By Jon Reid
April 10, 2017 at 4:15 pm ET
Citing warnings from senior Obama administration officials, lawmakers from both parties are calling on Congress to establish a dedicated funding source to combat infectious disease outbreaks, according to a letter released Monday.
The fund, which 21 lawmakers requested in a letter to senior House appropriators, would appropriate $300 million to help the Trump administration “contain and eradicate future infectious disease epidemics.”
The White House’s budget outline calls for the establishment of a similar fund, but lawmakers from both sides of the aisle are concerned about President Donald Trump’s proposed spending cuts to a chief agency tasked with finding cures for infectious diseases: the National Institutes of Health. The Office of Management and Budget did not respond to a request for comment.
“Frankly, you’re much more likely to die in a pandemic than you are a terrorist attack,” Rep. Tom Cole (R-Okla.), who chairs the Appropriations subcommittee on health, warned Health and Human Services Secretary Tom Price at a hearing last month about the cuts.
The lawmakers are requesting the provision be included in the House Appropriations health subcommittee’s fiscal year 2018 spending bill. Rep. Vern Buchanan, a Florida Republican who is a member of the subcommittee, is leading the push. Ron Klain, who headed up the Obama administration’s response to the Ebola epidemic, praised the proposal on Twitter.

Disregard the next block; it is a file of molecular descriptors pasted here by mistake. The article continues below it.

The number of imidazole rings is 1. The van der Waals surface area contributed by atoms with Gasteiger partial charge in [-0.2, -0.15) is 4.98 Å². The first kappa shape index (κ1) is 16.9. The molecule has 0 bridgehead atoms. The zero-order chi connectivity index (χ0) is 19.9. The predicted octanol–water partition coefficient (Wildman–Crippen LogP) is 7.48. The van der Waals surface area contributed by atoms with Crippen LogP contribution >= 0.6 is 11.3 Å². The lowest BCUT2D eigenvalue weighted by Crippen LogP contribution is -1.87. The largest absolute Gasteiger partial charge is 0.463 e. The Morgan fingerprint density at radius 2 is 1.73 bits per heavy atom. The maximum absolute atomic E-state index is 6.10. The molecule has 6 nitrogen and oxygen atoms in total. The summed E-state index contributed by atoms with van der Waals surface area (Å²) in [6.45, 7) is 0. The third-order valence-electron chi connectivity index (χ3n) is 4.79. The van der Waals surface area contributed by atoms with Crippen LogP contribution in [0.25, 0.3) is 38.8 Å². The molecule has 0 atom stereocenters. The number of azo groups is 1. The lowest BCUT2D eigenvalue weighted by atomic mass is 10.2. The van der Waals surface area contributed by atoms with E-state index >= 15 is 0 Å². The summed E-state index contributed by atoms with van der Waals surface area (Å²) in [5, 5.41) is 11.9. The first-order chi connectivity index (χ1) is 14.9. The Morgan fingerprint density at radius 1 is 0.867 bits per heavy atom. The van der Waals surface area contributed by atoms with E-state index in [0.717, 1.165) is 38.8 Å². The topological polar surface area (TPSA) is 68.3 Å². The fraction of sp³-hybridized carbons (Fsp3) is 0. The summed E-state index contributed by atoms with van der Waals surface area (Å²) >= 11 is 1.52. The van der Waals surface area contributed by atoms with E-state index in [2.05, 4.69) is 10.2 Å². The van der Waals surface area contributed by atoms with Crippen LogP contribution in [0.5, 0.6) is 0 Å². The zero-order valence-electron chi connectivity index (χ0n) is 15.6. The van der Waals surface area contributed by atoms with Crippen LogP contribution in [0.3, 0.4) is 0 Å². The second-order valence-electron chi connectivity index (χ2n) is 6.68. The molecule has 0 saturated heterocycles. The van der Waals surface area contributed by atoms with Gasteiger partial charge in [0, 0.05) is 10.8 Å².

“This is not only an urgent public health concern, it is a matter of national security,” the letter states, citing the assessment of former Intelligence Director James Clapper.
The proposed fund is likened to the Disaster Relief Fund, which was established four decades ago to respond to natural disasters. Fourteen lawmakers who signed the letter represent districts in Florida, which was among the states hit hardest by the Zika virus last year.
“We cannot afford to be caught flat-footed or constrained in our ability to respond and provide aid in a timely and comprehensive manner when the next public health crisis emerges,” the letter states.